The City of Lansing will break a 30-year tradition this weekend, skipping a Memorial Day parade that was canceled due to a lack of interest.
It's the continuation of a five-year decline in the parade, according to Memorial Day Parade Committee Co-Chair Alfreda Schmidt. Last year, 26 groups signed up to walk. This year, only six submitted applications.
Saying a short parade wouldn't be as valuable or respectful, the city decided to change course.
"We just sought for an answer of how people can adjust and witness the meaning for Memorial Day in another significant way," Schmidt said. "It's truly going to be a day that's exactly that: a memorial day for veterans."
Instead of a parade, the city will host a ceremony in the Evergreen Cemetery featuring music, speakers and discussion.
American Legion Commander Gary Casteel says he's ok with the city's plan.
"As long as veterans are honored, we are good with that," Casteel said in a text message.
Schmidt says it was a tough decision to cancel the parade, but she expects good results from the new program. She called the ceremony truer to the purpose of Memorial Day.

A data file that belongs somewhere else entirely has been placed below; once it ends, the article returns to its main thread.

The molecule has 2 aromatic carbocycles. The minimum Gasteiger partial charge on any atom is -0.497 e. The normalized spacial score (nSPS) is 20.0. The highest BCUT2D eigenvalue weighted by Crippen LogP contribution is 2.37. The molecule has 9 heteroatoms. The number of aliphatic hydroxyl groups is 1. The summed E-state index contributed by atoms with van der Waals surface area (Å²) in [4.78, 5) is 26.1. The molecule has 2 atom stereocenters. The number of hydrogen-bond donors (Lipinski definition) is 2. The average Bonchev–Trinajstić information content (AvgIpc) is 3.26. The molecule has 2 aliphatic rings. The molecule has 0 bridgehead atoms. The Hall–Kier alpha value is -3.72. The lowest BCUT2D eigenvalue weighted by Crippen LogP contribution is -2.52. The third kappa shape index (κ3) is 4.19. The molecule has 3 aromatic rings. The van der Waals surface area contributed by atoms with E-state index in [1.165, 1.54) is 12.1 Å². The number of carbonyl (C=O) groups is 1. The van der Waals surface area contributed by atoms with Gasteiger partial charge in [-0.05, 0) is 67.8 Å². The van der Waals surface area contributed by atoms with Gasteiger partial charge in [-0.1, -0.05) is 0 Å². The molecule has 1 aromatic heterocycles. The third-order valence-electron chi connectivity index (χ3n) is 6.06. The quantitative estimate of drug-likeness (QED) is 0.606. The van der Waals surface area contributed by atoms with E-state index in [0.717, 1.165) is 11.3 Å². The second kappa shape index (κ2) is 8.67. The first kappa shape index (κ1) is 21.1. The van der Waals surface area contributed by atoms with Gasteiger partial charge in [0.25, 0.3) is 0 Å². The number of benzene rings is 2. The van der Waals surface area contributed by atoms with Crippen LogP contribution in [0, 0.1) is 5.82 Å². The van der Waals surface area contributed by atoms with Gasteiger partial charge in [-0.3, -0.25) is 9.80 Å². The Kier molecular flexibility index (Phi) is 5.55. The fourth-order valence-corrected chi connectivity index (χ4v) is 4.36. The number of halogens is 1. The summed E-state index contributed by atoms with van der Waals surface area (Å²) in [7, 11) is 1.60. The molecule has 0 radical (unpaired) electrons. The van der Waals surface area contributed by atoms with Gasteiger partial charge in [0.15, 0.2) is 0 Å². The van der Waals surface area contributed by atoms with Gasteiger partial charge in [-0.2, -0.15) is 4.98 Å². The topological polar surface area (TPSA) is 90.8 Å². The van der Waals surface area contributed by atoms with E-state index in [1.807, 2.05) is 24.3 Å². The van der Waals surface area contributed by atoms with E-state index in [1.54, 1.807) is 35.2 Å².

"The program is going to be a little more conscientious about what Memorial Day really means," Schmidt said. "We are doing very much the same thing that they did 102 years ago and that's by planting flowers, that's by circulating information about their loved ones and so on."
That's not the way Lansing residents Diane and Josh Moomey see it. A ceremony in the cemetery, they say is too quiet and out of the way for people to notice the holiday.
"It isn't as public as it should be," said Josh Moomey, a veteran. "It doesn't bring it home like a parade would, when you see the soldiers, and the gold-star mothers and the veterans."
The Moomeys say even a short parade would have had value.
"Ten minutes would have been something," said Diane. "It still would have shown that we're thinking of our vets on Memorial Day whether they're here, not here, serving or not serving."
The Moomeys will not be attending the cemetery ceremony and instead will hold their own personal parade Monday. The couple plans to leave their house at 9 a.m. and make their way to the Capitol by noon.
They say they will be walking with their flags to show support. It's not about butting heads with anyone, they say, and they invite anyone else to join them.
Said Diane Moomey: "We're just trying to show that we support our troops and the veterans that are not here anymore."